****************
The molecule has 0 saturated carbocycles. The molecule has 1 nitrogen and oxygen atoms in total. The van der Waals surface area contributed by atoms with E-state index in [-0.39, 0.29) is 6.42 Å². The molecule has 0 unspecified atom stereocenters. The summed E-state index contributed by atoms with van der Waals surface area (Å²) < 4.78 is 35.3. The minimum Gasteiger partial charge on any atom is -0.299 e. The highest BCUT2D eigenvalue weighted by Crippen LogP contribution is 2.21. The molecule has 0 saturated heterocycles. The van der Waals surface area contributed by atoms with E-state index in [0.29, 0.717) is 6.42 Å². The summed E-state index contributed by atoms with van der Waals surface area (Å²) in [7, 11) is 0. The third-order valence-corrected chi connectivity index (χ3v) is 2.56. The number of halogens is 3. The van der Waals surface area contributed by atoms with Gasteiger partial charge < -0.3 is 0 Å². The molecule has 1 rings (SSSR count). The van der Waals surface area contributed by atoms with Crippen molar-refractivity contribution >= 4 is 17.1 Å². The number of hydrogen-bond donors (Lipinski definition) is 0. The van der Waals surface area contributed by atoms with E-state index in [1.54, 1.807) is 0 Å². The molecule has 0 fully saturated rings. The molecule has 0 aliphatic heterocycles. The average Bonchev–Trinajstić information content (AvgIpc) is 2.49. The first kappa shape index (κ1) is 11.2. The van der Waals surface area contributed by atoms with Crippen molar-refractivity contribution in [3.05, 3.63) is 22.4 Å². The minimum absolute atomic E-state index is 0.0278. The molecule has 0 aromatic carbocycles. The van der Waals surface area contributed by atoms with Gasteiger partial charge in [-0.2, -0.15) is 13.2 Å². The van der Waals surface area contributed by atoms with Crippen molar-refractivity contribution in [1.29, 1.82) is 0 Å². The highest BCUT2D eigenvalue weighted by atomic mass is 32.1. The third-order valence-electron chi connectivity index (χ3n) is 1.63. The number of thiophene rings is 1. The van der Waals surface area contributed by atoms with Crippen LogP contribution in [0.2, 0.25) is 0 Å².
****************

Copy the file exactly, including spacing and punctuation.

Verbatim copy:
The molecule has 0 saturated carbocycles. The molecule has 1 nitrogen and oxygen atoms in total. The van der Waals surface area contributed by atoms with E-state index in [-0.39, 0.29) is 6.42 Å². The molecule has 0 unspecified atom stereocenters. The summed E-state index contributed by atoms with van der Waals surface area (Å²) < 4.78 is 35.3. The minimum Gasteiger partial charge on any atom is -0.299 e. The highest BCUT2D eigenvalue weighted by Crippen LogP contribution is 2.21. The molecule has 0 saturated heterocycles. The van der Waals surface area contributed by atoms with E-state index in [0.29, 0.717) is 6.42 Å². The summed E-state index contributed by atoms with van der Waals surface area (Å²) in [7, 11) is 0. The third-order valence-corrected chi connectivity index (χ3v) is 2.56. The number of halogens is 3. The van der Waals surface area contributed by atoms with Gasteiger partial charge < -0.3 is 0 Å². The molecule has 1 rings (SSSR count). The van der Waals surface area contributed by atoms with Crippen molar-refractivity contribution >= 4 is 17.1 Å². The number of hydrogen-bond donors (Lipinski definition) is 0. The van der Waals surface area contributed by atoms with E-state index in [1.54, 1.807) is 0 Å². The molecule has 0 fully saturated rings. The molecule has 0 aliphatic heterocycles. The average Bonchev–Trinajstić information content (AvgIpc) is 2.49. The first kappa shape index (κ1) is 11.2. The van der Waals surface area contributed by atoms with Crippen molar-refractivity contribution in [3.05, 3.63) is 22.4 Å². The minimum absolute atomic E-state index is 0.0278. The molecule has 0 aromatic carbocycles. The van der Waals surface area contributed by atoms with Gasteiger partial charge in [-0.2, -0.15) is 13.2 Å². The van der Waals surface area contributed by atoms with Crippen molar-refractivity contribution in [1.29, 1.82) is 0 Å². The highest BCUT2D eigenvalue weighted by atomic mass is 32.1. The third-order valence-electron chi connectivity index (χ3n) is 1.63. The number of thiophene rings is 1. The van der Waals surface area contributed by atoms with Crippen LogP contribution in [0.2, 0.25) is 0 Å².